He’s watched HIV fall off both the gay community’s and the media’s radar steadily over the decades. “We must have dropped the ball someplace, because our young people don’t understand,” he laments. More people not talking about HIV means more people get infected with HIV, he notes. “The implications are huge. It’s like compound interest in a bank account.”


    Jonathan says that “my whole life’s journey since becoming positive has focused on speaking out, to combat that stigma, to change the perceptions.” He grew up in Sonoma County, and has lived in the Bay Area most of his life. A nurse practitioner with a Master’s degree and specialty in HIV from UCSF, Jonathan currently is on a year-long fellowship at the Veterans Administration hospital, caring for HIV patients, including people who’ve just been tested and learned they are HIV positive.

    In part because of a “don’t ask, don’t tell” culture around HIV in the gay community, these new HIV patients often report suffering from deep shame, says Jonathan. He also sees older gay patients who, instead of being looked upon as wise elders, are shunned because of their positive status. “It’s omnipresent, but people don’t want to talk about it,” he says. But, “when we start speaking out about our status, positive or negative, you take some of the power from the skeleton in the closet. You’re taking it into the light.”


    Sean was gossiping with fellow employees about a “dirty old man” in his 50s who worked with them in a Forever 21 store, a gay man who was open about being positive for HIV. After reflecting on what he called this “mean girl” conversation, he embarked on a journey of personal transformation.

    “Mine has been one of the most stigmatizing voices,” he says. He thinks it’s partly due to his upbringing as a Jehovah’s Witness in Orange County, “not a great place for someone in the gay community.” After moving to San Francisco four years ago, he found himself in a focus group concerning attitudes around HIV and it opened his mind. “After that discussion, I found it liberating and inspiring. It changed my perspective.”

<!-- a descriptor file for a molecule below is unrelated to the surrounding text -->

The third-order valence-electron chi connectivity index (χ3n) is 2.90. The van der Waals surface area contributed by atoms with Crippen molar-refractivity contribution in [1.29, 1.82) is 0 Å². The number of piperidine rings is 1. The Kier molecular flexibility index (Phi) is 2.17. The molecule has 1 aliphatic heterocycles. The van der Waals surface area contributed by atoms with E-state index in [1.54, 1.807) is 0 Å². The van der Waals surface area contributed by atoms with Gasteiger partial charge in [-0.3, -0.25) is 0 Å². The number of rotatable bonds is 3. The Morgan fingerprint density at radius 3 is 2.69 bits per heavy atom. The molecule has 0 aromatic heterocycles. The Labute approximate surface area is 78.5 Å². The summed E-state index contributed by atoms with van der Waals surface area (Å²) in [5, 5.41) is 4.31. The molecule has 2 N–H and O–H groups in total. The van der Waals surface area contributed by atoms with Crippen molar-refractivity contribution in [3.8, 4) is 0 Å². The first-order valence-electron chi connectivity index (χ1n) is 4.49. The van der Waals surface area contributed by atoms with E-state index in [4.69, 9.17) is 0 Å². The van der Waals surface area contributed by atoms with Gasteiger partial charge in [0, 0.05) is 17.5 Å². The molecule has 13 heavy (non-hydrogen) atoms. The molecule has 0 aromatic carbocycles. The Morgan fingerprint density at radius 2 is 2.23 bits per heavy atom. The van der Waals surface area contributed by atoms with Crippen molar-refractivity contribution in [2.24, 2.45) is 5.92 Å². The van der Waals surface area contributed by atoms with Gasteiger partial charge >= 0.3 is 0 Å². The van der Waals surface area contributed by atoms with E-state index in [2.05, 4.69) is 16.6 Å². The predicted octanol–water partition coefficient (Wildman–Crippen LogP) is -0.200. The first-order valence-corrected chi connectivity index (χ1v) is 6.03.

“Men in the gay community, both positive and negative, are affected by this virus,” he continues. “It is my responsibility as a negative man to stay negative, but also to understand that this whole epidemic is not about excluding positive people.”

    Johnnie is on a mission to speak out about HIV not just for himself, but also for his friend, Julian. In May 2013, just after celebrating his 36th birthday, Julian died of AIDS.

    “I never thought I would lose someone around my own age to AIDS,” Johnnie  said in an email. “To experience this loss in 2013, in San Francisco, is both heartbreaking and concerning.”

    For Julian’s birthday earlier this year, Johnnie was one in a group of friends who took him to New York. Julian had never been, “and the trip was filled with wonderful moments showing him the sights, going to shows and dining at amazing restaurants,” Johnnie said. Julian was in good spirits, despite his low energy and significant weight loss caused by going off of his HIV medication.

    With a lot of encouragement from friends and his doctor, Johnnie said Julian agreed to start his regimen of medications again once he got back from the trip. But the decision came too late to save his life.

    “It is important for me to share my perspective because my friend Julian is no longer here to speak for himself,” Johnnie said. “Too many have lost friends and loved ones from this disease.”